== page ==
By Cheryl Bolen
Researching Historic Great Britain:
Complete Guide to A to Z Bibliographies,
Museums, Reference Libraries, Local Contacts
Published, 1998 (second edition)
First, a disclaimer: I am not acquainted with
Kristine Hughes, and I have nothing to gain by touting her reference
Hughes's reference has been updated, according to
her website, and is now available as a CD at the author's website for
$24. I purchased my paper copy at the 1998 Beau Monde conference in
Anaheim for $20. I may have to spring for a "searchable" CD because I've
found this volume a handy reference.
Hughes is probably more well known for her hardback
Writer's Digest book Everyday Life in Regency and Victorian England
For the most part, the volume reviewed here is a
100-plus page book that is little more than a bibliography, but Hughes
has painstakingly divided the reference bibliographies into categories,
such as periods of English history, architecture, banking and currency,
children, commerce, crime (with punishment and courts), customs,
diaries, interiors, fashion, food, peerage, servants, and publishing.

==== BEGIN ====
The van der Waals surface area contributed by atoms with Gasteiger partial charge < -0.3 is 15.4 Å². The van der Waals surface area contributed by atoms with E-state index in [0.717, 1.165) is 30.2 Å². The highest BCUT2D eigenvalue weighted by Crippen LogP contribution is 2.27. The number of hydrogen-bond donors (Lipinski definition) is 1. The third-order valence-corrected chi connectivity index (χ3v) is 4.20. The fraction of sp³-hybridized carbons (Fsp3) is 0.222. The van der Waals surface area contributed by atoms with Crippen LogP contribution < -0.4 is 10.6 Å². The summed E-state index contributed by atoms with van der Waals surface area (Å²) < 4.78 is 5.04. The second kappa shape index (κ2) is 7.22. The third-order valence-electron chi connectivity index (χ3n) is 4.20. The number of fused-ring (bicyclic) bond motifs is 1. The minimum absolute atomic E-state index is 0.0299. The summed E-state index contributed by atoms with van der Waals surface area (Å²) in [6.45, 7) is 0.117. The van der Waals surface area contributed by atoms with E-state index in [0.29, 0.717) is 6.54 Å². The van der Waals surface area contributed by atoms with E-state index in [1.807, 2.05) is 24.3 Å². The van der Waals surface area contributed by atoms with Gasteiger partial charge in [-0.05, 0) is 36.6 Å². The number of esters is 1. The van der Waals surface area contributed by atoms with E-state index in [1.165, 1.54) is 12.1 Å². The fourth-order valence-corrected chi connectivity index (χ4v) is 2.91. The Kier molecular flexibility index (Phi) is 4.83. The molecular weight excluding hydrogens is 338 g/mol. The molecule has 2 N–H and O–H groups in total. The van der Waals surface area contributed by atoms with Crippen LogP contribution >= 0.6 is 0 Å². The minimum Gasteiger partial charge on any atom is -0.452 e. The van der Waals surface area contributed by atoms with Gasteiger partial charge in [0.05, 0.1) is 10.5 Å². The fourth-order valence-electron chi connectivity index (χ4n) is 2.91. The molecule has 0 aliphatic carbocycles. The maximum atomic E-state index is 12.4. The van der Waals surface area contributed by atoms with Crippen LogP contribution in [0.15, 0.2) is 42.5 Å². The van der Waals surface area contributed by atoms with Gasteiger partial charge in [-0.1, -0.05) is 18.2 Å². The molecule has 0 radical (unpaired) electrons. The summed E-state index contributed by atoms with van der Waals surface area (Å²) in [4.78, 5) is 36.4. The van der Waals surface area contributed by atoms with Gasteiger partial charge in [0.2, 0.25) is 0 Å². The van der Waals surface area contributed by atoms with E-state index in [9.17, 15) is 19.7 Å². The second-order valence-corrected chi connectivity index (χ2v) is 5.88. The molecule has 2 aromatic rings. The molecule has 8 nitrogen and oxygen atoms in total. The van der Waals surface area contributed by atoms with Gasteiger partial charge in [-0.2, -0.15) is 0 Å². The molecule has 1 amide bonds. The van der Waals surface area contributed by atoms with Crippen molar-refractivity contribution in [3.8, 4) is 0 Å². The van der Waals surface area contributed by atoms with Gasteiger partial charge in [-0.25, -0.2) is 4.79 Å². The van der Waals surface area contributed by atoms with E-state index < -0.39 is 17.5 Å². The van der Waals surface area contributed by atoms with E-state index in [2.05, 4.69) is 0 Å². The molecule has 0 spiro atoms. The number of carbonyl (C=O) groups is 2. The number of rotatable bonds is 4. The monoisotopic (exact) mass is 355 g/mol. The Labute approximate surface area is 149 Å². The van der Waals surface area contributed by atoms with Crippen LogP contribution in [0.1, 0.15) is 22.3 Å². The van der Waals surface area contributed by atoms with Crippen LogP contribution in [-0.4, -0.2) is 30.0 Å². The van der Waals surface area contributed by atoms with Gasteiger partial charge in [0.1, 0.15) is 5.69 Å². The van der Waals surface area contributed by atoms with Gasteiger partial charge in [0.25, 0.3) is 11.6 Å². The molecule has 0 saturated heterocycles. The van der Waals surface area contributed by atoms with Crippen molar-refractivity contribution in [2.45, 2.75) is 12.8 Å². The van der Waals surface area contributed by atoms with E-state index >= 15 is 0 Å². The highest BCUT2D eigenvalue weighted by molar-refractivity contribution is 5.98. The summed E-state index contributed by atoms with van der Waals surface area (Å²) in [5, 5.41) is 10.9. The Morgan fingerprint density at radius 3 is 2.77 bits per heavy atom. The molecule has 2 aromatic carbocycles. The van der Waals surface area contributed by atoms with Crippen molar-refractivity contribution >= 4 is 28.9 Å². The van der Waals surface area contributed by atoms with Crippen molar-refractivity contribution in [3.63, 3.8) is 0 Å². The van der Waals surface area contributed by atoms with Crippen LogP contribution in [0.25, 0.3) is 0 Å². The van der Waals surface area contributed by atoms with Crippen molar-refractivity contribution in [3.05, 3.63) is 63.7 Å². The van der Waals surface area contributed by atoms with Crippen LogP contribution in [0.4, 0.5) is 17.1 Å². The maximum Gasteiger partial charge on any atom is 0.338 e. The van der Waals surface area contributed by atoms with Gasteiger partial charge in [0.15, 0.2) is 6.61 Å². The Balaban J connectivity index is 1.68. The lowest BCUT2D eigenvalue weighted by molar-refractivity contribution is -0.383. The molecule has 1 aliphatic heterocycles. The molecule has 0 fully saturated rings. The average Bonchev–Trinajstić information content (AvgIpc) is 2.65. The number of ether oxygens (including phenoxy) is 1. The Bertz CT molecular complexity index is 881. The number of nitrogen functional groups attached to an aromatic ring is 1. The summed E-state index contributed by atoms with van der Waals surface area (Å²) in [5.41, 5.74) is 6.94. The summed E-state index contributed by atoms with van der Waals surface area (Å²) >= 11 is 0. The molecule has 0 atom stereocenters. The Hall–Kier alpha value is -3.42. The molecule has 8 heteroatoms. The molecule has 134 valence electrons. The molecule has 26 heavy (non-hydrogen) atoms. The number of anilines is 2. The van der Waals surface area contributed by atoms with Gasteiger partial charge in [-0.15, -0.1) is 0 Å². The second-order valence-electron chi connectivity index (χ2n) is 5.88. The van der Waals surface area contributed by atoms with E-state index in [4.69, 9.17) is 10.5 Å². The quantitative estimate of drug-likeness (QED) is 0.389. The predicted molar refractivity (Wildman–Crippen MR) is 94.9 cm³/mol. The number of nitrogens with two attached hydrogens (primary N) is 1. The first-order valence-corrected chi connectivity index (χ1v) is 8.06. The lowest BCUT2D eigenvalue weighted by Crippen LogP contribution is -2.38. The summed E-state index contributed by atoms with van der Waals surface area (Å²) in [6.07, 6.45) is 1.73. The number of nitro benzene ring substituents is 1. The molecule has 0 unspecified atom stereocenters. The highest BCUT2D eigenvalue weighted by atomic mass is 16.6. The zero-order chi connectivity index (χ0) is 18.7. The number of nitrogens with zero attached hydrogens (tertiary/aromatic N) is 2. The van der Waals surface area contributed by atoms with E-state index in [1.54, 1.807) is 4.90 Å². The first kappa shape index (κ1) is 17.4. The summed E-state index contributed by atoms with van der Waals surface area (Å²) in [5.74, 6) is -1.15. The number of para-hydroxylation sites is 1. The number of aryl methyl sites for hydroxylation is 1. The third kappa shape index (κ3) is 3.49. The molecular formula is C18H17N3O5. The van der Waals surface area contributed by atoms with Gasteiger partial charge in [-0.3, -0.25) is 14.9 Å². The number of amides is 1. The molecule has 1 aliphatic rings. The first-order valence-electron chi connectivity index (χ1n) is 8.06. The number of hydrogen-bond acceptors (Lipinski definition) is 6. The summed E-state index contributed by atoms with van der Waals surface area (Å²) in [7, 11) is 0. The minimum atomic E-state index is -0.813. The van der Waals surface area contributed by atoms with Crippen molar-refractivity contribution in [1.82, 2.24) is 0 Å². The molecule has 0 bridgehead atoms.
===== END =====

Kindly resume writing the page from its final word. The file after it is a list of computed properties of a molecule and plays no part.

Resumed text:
Also, language, London, maps, marriage and
medicine, military, royalty, painters, sexuality, society, sports,
theatre, transportation and travel.
The section on diaries—of special interest to this
reviewer—also gives bibliographical information on various books of
letters and correspondence.
In addition to the bibliography, there is a section
on querying the experts. It lists contact information for various public
entities throughout Britain. Libraries in the major cities are listed,
too. My copy of Researching Historic Great Britain is outdated
because websites were not deemed necessary in 1998. I'm assuming her
revised edition on the CD is up to date in that respect.
She also has listings for museums throughout Great
Britain, ranging from postal museums to ones dedicated to smuggling
history. There is also a lengthy list of regimental museums. In all,
encapsulated information on nearly 400 museums is given. Again, my copy
does not include websites, but most website names should correspond to
the property's name.
Who knew there was a museum dedicated to the
Metropolitan Police Thames Division dating to 1798?
The last section of the book is a dictionary-type
peerage. Those not fortunate enough to have their own Burke's (as I am)
will enjoy browsing through the list of thoroughly English surnames,
which is most helpful for our works in progress.—Reviewed by
Cheryl Bolen, whose out-of-print Regency-set historical are now
available as eBooks at amazon, Barnes & Nobel and all digital formats.